Well-preserved Hellenistic bronze mirror uncovered in Israel dig

Archaeologists uncover burial cave they believe belonged to a Greek woman who accompanied the armies that arrived in Israel over 2,000 years ago

Yaron Druckman |
Excavations carried out in Jerusalem by the Israel Antiquities Authority (IAA) recently uncovered a burial cave belonging to a woman who accompanied the Greek armies that arrived in Israel during the 4th and 3rd centuries BCE. The IAA’s team found her burned remains as well as an amazingly well-preserved bronze mirror.
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Dr. Yossi Nagar, an anthropologist in the IAA, identified the remains of bone found in the tomb as belonging to a female.
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המראה הנדירה, רק שתיים כאלו נמצאו בישראל
המראה הנדירה, רק שתיים כאלו נמצאו בישראל
The folded bronze mirror
(Photo: Emil Eljem, Antiquities Authority)
Dr. Guy Stiebel from Tel Aviv University’s Archaeology Department said the find marks “the earliest evidence of cremation in the region, dating back to the Hellenistic period.” Alongside the bones, the researchers found several bent iron nails and to their surprise, they also uncovered a folded bronze mirror that was a burial offering.
"This is the second mirror of its kind found in Israel to date, and overall, there are 63 known mirrors of this type from the Hellenistic period worldwide," said Liat Oz, an excavation director at the IAA. "The level of craftsmanship of this mirror is so high that it remained exceptionally well-preserved.”
In a joint study between Tel Aviv University and the IAA, researchers believe that this rare mirror belonged to a woman buried at a young age, possibly serving as the companion or escort of a high-ranking Hellenistic military or government officials during their journey to Israel known as hetaerae.
Researchers noted that such mirrors found folded in graves and sanctuaries, are known from the Greco-Hellenistic world and are a distinct marker associated with women in ancient Greece. These mirrors were often adorned with intricate engravings of female figures, particularly that of Aphrodite, the Greek goddess of love.
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העבודות במערה
העבודות במערה
The burial cave found near Jerusalem
(Photo: Shai Halevi, Antiquities Authority)
"This discovery raises the question of why a Greek woman was buried on a road leading to Jerusalem and away from any Greek settlement in the area. The burial site particularly intrigued us, especially given that archaeological information about Jerusalem and its surroundings during the early Hellenistic period is almost non-existent," Stiebel said.
The researchers believe that the woman whose remains were uncovered was likely a companion or courtesan (hetaera) rather than a married woman. Married women in Greece typically remained at home, managed the household, and raised children, and did not accompany their husbands on campaigns.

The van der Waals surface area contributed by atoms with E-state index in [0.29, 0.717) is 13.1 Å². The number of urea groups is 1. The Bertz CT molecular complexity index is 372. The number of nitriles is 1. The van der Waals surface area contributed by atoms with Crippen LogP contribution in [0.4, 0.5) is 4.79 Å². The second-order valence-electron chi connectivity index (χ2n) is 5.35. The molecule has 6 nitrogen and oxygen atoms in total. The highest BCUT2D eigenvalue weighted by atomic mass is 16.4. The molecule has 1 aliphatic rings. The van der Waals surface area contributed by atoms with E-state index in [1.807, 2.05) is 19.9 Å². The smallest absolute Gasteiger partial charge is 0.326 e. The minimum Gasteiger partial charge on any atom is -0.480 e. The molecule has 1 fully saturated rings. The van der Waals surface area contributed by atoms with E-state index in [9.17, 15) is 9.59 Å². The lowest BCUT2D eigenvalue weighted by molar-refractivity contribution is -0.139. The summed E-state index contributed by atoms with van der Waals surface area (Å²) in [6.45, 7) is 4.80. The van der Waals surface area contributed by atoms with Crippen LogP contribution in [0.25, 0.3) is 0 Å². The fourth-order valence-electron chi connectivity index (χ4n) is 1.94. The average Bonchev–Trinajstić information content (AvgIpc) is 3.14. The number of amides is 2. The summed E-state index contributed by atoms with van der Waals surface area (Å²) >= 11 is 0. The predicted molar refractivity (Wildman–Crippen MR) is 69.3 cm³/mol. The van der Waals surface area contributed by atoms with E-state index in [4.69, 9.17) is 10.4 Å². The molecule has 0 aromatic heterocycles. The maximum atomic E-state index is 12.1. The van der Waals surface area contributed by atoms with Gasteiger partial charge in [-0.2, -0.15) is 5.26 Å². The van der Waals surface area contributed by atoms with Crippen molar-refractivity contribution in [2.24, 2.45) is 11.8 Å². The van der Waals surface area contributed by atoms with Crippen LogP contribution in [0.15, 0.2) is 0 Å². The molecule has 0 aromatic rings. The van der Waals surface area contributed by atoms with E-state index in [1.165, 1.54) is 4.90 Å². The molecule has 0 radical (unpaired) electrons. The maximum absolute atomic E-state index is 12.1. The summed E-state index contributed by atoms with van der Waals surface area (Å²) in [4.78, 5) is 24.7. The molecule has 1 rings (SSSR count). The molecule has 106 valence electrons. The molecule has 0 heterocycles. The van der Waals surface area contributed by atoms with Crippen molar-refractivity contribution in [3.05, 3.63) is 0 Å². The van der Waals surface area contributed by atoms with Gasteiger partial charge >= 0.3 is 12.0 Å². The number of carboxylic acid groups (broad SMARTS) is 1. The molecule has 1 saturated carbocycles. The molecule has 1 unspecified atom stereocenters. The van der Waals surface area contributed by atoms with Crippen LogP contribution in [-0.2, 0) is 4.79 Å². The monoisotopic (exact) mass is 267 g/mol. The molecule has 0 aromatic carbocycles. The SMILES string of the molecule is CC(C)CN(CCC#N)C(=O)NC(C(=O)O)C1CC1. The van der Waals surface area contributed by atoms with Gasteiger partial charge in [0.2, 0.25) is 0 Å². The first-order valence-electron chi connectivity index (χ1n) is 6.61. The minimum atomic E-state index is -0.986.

"Bronze mirrors like the one found were considered valuable items, and they could have come into the possession of Greek women in two ways: as part of their dowry before marriage or as gifts given by men to hetaerae (companions or courtesans). Such mirrors symbolized the intimate relationships they had,” the researchers said.
“Hetaerae were a part of the Greek social institution, where women, similar to geishas in Japan, provided social companionship services, that didn’t have to include sex. Some became famous among the elites of the Hellenistic world. They kept literary salons and served as muses posting for the most famous sculptures and paintings which were even displayed in temples,” the researchers said.
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צלמית חרס הלניסטית של אישה מתבוננת במראה מתקפלת. מוצגת במוזיאון המטרופוליטן בניו יורק.
צלמית חרס הלניסטית של אישה מתבוננת במראה מתקפלת. מוצגת במוזיאון המטרופוליטן בניו יורק.
Hellenistic figure featuring a hetaera
(Photo: Liat Oz, Antiquities Authority)
"It’s reasonable to assume that this is the tomb of a Greek woman who had affiliations with high-ranking Hellenistic military and governmental figures during the time of Alexander the Great's expeditions or, more likely, during the Wars of the Diadochi. This is an example of archaeology and research at its best," said Eli Eskozido, director of the Israel Antiquities Authority.
"Research on what seems like a simple artifact brings us new information, opening a window to the ancient world. Today, researchers are using new technologies to find new details which may help learn more about this woman and her culture.”
In future studies, researchers will focus on pinpointing the exact place the mirror was produced in, hoping to shed light on the woman’s background and the figures she accompanied.
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